A New State of Mind
February 13, 2013
Today, a Facebook friend posted a comment about how she was going to sign off of Facebook for a while. She said it wasn’t necessarily for Lent, but it was part of an effort to simplify her life.
A few hours later, here I am watching people’s Facebook posts while I watch the president’s State of the Union address. Now many of us multi-task that way. I did the same during the Superbowl a few weeks ago. And even last night while I watched The Bachelor. (Yes, I admit, my husband and I have gotten sucked into this particular season. And I checked my Facebook to see how many people were as happy as I was that the bachelor sent Tierra home last night!) Facebook has made things more complicated, hasn’t it?
My addiction to Facebook actually was facilitated by politics. As I often do with new technology and such, I got dragged onto Facebook kicking and screaming. My grad school friends encouraged one another to sign up as a good way to keep in touch with each other. That was actually a great idea. But I didn’t start engaging actively with Facebook until I decided to use it intentionally to connect with more people and raise my profile as I explored running for political office. It was all downhill from there.
I took up not only a Facebook addiction, but a technology addiction, in addition. I got my first Smart Phone to enable my habit. I could now post on the go. Keeping up with Facebook and e-mails became my commuting routine. It became something I’d do whenever I was bored. While I was waiting for a friend who was running late to meet me for coffee. While I was walking down the street, even!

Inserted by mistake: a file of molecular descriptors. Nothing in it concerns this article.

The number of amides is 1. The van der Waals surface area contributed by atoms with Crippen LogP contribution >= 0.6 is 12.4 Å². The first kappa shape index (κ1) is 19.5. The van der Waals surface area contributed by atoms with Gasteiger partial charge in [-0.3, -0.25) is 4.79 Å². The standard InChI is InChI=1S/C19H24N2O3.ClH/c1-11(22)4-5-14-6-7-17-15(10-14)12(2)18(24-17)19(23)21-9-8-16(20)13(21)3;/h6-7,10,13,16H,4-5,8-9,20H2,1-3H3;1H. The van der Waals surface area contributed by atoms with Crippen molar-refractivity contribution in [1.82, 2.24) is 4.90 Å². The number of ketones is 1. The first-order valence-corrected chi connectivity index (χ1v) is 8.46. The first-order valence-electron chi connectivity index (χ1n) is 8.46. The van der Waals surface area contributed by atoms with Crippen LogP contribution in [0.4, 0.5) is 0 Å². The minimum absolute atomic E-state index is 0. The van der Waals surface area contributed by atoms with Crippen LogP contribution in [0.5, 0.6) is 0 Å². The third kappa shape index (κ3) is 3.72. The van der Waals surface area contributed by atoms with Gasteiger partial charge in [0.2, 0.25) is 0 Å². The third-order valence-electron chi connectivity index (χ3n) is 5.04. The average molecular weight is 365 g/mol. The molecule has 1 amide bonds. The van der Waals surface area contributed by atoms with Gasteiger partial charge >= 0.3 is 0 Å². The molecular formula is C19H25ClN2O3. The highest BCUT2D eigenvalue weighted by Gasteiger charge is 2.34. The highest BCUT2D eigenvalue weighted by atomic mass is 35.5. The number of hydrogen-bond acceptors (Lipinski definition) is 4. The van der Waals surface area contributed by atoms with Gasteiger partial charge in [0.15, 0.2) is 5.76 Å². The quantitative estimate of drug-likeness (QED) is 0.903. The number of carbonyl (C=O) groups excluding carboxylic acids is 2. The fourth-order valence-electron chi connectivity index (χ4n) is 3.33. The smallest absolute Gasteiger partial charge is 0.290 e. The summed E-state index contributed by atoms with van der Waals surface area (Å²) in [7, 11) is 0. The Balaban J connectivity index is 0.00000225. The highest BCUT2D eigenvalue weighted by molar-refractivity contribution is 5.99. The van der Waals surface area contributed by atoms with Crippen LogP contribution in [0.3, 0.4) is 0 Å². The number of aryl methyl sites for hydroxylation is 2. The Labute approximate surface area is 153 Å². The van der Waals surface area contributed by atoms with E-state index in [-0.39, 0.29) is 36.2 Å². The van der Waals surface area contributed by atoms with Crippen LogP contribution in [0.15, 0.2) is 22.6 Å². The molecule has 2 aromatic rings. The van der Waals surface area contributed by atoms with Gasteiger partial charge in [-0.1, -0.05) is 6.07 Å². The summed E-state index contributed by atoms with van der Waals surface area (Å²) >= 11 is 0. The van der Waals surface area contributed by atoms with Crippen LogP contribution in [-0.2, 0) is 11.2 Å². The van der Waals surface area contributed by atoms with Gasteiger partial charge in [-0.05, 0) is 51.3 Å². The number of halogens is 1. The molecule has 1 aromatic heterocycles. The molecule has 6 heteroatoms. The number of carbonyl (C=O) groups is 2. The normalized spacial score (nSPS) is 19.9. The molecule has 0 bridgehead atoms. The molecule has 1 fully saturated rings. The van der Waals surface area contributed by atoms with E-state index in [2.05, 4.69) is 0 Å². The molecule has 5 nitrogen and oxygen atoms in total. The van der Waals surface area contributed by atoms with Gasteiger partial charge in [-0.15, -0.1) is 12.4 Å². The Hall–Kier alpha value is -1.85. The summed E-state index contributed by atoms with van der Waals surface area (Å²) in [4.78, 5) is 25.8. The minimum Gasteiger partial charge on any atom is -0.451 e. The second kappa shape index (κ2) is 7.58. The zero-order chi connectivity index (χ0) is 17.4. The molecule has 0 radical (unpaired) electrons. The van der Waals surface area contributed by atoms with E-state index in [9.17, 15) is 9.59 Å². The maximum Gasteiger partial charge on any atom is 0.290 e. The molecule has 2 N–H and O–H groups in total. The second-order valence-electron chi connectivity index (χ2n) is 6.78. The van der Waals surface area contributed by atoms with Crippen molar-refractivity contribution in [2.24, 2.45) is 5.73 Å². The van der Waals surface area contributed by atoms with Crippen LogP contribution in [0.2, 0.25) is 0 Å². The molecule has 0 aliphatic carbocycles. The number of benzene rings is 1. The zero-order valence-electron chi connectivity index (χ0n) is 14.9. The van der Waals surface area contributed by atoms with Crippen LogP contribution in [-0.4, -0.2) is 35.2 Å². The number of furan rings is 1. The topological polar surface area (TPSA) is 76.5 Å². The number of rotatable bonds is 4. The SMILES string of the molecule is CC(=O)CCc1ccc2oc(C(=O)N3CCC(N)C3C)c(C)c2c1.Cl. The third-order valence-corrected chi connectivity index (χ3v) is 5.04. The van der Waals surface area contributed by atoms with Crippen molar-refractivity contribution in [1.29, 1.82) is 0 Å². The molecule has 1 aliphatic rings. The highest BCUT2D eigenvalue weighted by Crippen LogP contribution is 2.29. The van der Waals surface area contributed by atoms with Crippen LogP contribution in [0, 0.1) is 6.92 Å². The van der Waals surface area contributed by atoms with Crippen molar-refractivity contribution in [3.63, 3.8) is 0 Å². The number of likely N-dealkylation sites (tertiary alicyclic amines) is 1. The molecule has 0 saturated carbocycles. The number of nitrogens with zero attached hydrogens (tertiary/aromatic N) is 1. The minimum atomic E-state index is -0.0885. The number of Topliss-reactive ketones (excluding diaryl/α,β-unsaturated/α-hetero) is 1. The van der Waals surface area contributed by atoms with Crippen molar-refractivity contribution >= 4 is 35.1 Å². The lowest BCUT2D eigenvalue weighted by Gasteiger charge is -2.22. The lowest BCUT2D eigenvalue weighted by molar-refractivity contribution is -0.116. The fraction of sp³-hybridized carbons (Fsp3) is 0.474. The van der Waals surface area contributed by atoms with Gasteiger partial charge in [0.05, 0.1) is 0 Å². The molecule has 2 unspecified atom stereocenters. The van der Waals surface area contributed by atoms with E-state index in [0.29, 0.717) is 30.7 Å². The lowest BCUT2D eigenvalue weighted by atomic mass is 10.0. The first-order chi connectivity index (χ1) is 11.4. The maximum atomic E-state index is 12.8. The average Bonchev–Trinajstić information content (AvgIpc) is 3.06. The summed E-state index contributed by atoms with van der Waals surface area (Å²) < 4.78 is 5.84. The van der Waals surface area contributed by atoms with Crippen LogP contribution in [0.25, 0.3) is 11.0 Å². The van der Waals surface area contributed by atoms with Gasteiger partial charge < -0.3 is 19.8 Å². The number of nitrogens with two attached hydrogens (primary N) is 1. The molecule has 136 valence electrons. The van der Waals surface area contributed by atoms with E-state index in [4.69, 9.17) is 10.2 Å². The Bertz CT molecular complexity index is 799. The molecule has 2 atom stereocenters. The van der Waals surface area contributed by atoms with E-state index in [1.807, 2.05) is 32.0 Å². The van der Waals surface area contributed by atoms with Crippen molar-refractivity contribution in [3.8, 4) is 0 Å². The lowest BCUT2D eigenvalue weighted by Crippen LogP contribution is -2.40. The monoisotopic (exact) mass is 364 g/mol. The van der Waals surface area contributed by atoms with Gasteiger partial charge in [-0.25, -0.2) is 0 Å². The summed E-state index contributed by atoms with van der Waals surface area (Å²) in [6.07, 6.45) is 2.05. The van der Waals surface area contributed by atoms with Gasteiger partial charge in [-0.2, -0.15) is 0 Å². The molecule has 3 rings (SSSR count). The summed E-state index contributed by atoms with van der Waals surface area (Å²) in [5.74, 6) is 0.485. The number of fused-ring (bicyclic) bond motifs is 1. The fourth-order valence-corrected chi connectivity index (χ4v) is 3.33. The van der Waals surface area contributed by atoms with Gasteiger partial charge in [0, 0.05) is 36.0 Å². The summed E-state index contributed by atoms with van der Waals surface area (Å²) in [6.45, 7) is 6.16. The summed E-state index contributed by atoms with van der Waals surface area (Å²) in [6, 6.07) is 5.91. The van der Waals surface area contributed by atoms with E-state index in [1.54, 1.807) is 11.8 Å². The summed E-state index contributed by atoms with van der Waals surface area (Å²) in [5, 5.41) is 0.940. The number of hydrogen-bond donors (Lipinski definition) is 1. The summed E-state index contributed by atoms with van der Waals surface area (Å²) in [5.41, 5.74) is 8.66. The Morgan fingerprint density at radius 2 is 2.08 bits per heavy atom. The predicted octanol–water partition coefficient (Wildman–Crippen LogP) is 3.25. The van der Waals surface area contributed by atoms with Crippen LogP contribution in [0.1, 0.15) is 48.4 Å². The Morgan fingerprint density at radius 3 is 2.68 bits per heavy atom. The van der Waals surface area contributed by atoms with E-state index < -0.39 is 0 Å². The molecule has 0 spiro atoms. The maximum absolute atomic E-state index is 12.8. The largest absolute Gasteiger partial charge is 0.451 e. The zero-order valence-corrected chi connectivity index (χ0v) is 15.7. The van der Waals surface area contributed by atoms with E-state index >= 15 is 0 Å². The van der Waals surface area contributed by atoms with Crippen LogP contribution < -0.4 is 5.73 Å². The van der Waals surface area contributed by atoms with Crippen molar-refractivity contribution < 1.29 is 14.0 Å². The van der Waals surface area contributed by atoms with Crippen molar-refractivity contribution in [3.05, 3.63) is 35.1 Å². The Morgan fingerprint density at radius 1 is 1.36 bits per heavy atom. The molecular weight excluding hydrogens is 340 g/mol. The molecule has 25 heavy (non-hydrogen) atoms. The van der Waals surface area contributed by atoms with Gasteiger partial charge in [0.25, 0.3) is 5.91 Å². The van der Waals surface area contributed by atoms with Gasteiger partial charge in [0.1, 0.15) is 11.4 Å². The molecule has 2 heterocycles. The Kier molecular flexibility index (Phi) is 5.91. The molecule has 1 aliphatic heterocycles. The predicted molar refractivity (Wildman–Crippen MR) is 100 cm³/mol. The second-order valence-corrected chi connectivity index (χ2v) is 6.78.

And, for the next few years, my husband complained. I was never fully present because I was always paying attention to my phone. While we were watching a movie at home. While we were out to dinner. He’d get up to go to the bathroom, and by the time he got back, I’d be in another world. I’d be mad about some nasty political comment I saw on Facebook or responding in my mind to some work-related e-mail.
So six months into my sabbatical from politics, I decided to get what I call a Dumb Phone. No internet access. I can text and call. That’s all. Now I read a book while I’m on the “L.” Or I just think. Or I pray. Or I just plain space out and let my over-worked brain cells rest. And at home, I remain much more focused on my husband (and our mutual enjoyment of The Bachelor!)
It was a bit hard at first. And I have to be a bit more organized since I can’t email someone to let them know I’m running late or look up directions while I’m on the move. But I’m no longer addicted to having constant Facebook and internet access.
It wasn’t for Lent that I originally weaned myself off a Smart Phone. In fact, Lent hasn’t been a big part of my Christian tradition. The personal opinion that I formed over the years was that having an attitude of sacrifice all year round was much more important than eating fish on Fridays for what seemed to me to be legalistic reasons.
But in recent years, I have come to value Lent as a time to get in a new state of mind. I find it a good frame for thinking about how to reorder my life. A good time to think about areas of my life where I’ve been going overboard. A good time to develop new habits. Forty days of reflection and discipline can really change things.
Tonight our country reflects on the state of the union and the possibilities of this presidential term. And some of us put on Lenten reflection and sacrifice. How will you get in a new state of mind?